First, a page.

Bringing goods in dense urban areas via inland waterway transport is an opportunity to reduce urban congestion and emissions, however, urban planning, delivery hours and other regulations must be adapted.

This workshop is primarily addressed to cities and administrations that would like to learn and share successes and challenges and to develop strategies that better interconnect urban multi- modal logistics.

Interested to attend the workshop? Click on the following link, by Thursday 23 June EOB.

The agenda will be circulated soon. Speakers from the EU Commission DG MOVE, Brussels Environment, MULTITEL and other relevant stakeholders will join the discussion.

INE overall welcomes the proposal for regulation.

  • With regard to inland waterways, the proposal takes into account to a large extent the needs of waterway authorities to help create a reliable and resilient network.
  • Whereas the current guidelines are more focused on increasing capacity, INE welcomes the fact that this proposal enables to improve the quality and performance of the network as well.
  • INE also welcomes the new approach by the Commission to define infrastructure requirements:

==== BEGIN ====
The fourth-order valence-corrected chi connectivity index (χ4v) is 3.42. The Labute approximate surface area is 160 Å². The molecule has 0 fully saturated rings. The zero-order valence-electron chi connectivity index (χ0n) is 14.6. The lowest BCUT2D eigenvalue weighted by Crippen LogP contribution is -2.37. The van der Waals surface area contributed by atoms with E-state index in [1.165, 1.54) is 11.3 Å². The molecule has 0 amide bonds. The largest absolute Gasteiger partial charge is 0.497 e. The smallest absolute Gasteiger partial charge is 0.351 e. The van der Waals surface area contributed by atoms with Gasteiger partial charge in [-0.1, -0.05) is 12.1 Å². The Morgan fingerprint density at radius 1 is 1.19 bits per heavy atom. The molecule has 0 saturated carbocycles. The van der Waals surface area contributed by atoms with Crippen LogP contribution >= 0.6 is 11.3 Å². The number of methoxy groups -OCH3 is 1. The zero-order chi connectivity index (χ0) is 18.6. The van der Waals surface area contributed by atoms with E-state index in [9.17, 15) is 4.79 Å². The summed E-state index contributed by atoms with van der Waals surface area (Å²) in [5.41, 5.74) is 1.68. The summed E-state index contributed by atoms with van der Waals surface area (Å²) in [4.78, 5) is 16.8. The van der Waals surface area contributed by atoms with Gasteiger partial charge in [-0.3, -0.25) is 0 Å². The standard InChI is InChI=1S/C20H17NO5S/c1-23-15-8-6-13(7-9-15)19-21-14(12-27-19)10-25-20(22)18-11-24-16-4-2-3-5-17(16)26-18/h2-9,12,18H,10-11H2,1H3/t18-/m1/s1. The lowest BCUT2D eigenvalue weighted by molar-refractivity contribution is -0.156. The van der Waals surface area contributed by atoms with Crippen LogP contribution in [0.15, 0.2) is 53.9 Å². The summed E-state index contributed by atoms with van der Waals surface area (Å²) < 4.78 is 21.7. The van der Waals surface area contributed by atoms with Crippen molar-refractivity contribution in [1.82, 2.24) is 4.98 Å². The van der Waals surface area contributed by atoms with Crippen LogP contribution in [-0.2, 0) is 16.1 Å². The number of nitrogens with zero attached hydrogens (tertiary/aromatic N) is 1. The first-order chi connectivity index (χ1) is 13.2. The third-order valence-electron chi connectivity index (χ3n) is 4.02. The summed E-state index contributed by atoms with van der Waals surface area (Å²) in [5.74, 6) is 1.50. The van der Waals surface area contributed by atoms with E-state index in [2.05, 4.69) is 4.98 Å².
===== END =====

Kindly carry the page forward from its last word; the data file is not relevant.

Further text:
• The chosen term ‘navigable channel depth’ is an objective infrastructure parameter which can be monitored, while the current guidelines refer to the ECMT resolution which uses vessel parameters such as ‘draught’ which depend on the type of vessels and their load factor;
    • The reference water levels on the basis of the number of days provide the possibility to take account of the hydro-morphology of waterways.

However, INE recommends to clarify and improve Section 2 on Inland waterway transport infrastructure with regard to the terminology and the procedures.

With regard to the terminology, INE has two proposals

1. The term ‘Good Navigation Status’ (art. 22.2) should not only cover the protection and the non-deterioration of the minimum infrastructure requirements and levels of services (art. 22.3(a)). The notion of Good Navigation Status should also cover the protection and the non-deterioration of the current status of the waterway network which may be higher than the minimum requirements and levels of services proposed in the legislation. The current status of the waterway network should not be left to deteriorate but be appropriately maintained.